“People are more likely to believe something that comes as data,” said Joe Pimbley, Principal, Maxwell Consulting, “but you shouldn’t necessarily believe the data.” Pimbley, a lead investigator for the examiner appointed by the Lehman Brothers bankruptcy court, addressed financial risk management professionals at a GARP webinar on August 6, 2013.
Pimbley said that model builders must always look at data with the eyes of a skeptic. With a PhD in physics he is conversant with models devised to predict the “real world” and is aware of the false security that data-based models can provide. He cited as an example the default probability of covered bonds in Europe. If there has never been a default in one hundred years, Pimbley said the modeller must ask, “Is it true? Even if true, is ‘zero default’ helpful?” The economic and regulatory environment in which those data points were gathered will have changed greatly over that century.
“It’s necessary to understand what history tells us … but that’s not enough,” he said, to know the details of trading positions and strategies. He contrasted three data sets (the 10-Year US treasuries, the iTraxx credit default swaps index, and the Spanish GDP) and the models that could be built from them.
The 10-Year US treasuries was a “gold standard” of data, with thousands of points over several decades whereas the Spanish GDP data set was relatively sparse, with its once-a-year data points. The iTraxx set, with 1800 points, was of intermediate size and quality.
Pimbley explained the models as he went along. Models of stochastic processes typically begin with normal and log-normal forms because the math is straightforward and it’s consistent with market efficiency. He urged listeners not to get too fixated on the Central Limit Theorem which is often presented in an “obscure and abstract” fashion.
There is a probability a particle can go in either direction, and from the partial differential equation for diffusion, he showed how one could solve for Brownian motion and get a normal distribution. (See figure.)
Pimbley pointed out one common slip-up in looking at the distribution of US Treasury yields. “Don’t simply take the standard deviation of yields,” he advised. “It’s the standard deviation of the difference between sequential yields that you need to look at.”
Auto-regression is the prediction of a variable at a given time from prior values of that variable. “But what is the concept behind auto-regression?” he asked, noting that engineers call it a “black box model” since it has a smoke-and-mirrors quality to it. Although users seldom program models from scratch nowadays, Pimbley stressed that a user must “be aware of software nuances, especially when working with a small number of points.”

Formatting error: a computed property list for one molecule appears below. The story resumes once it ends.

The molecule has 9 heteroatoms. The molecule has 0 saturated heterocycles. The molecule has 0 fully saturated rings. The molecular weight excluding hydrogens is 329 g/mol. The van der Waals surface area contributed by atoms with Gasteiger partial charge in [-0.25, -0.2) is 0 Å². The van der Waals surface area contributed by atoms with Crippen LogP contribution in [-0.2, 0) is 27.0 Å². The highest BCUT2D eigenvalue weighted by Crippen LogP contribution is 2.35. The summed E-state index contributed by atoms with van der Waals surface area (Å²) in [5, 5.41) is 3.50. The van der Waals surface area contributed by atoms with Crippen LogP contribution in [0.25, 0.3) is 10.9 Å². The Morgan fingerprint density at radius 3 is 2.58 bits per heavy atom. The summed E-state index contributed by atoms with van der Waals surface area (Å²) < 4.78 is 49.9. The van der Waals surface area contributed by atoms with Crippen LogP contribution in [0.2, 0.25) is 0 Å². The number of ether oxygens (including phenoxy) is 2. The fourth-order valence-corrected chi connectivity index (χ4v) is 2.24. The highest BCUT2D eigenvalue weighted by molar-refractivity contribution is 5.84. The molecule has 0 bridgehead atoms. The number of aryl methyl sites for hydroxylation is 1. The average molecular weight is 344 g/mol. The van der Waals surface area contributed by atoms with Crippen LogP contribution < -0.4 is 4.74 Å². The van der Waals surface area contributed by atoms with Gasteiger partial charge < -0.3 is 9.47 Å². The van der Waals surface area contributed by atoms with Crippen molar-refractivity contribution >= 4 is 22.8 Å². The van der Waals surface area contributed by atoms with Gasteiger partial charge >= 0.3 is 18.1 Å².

There is little guidance on what to choose for p, the order of the auto-regressive model. Pimbley gave two examples. For the US Treasuries dataset, he said the p=1 choice showed log-normal was a good assumption but the p=2 case was even better. The root mean square error of the fit (RMSE) was the same “but correlation of errors is closer to zero for p=2.” He observed the same result for the 1800-point iTraxx dataset.
Pimbley was unaware of a stochastic model for p=2. He suggested the problem be thought of as a Riemann sum, and with this he obtained the mean-reversion result. However, he was reluctant to adopt the mean-reversion model . “The impact on forward-projected probability distributions is huge for tail events at long times—which is further reason for caution,” he said.
The final data set he looked at was the Spanish GDP. “Sovereign economic data is not high on the trust scale,” thus, he suggested ten percent uncertainty for each data point based on recommendations from Grant’s Interest Rate Observer. The world has seen with Argentina, Greece, China, and other cases that the providers of sovereign data do not have a superior track record of veracity. Besides, “how do we use historical data over a period of no default? Do we use or ignore the pre-euro period?” he challenged the audience.
“Data review is best at disproving what we think we know,” said Pimbley. The role of data often lies in refuting models and concepts.
Although data cannot be fully trusted, prediction and model-building are still important activities. A model can be thrown away, but modelling itself should not be thrown away. “Apply the model as if you think it’s true,” he said. “See the distribution of results” then remove certain assumptions and see what happens.
And then there are cases of market irrationality. He advised young risk managers (and traders and regulators and central bankers) to read and know the history of their focus areas. “If you’re a bank risk manager, read the history of bank practices and failures of the past few hundred years,” he said. Just as we study historical data with quantitative methods, we should also be students of history in a qualitative vein, too. To paraphrase Mark Twain: “history does not repeat itself, but it often rhymes.”ª
The webinar presentation slides can be found at: http://event.on24.com/r.htm?e=654546&s=1&k=6C25231B4CE090CE80B7F7694C79D7F2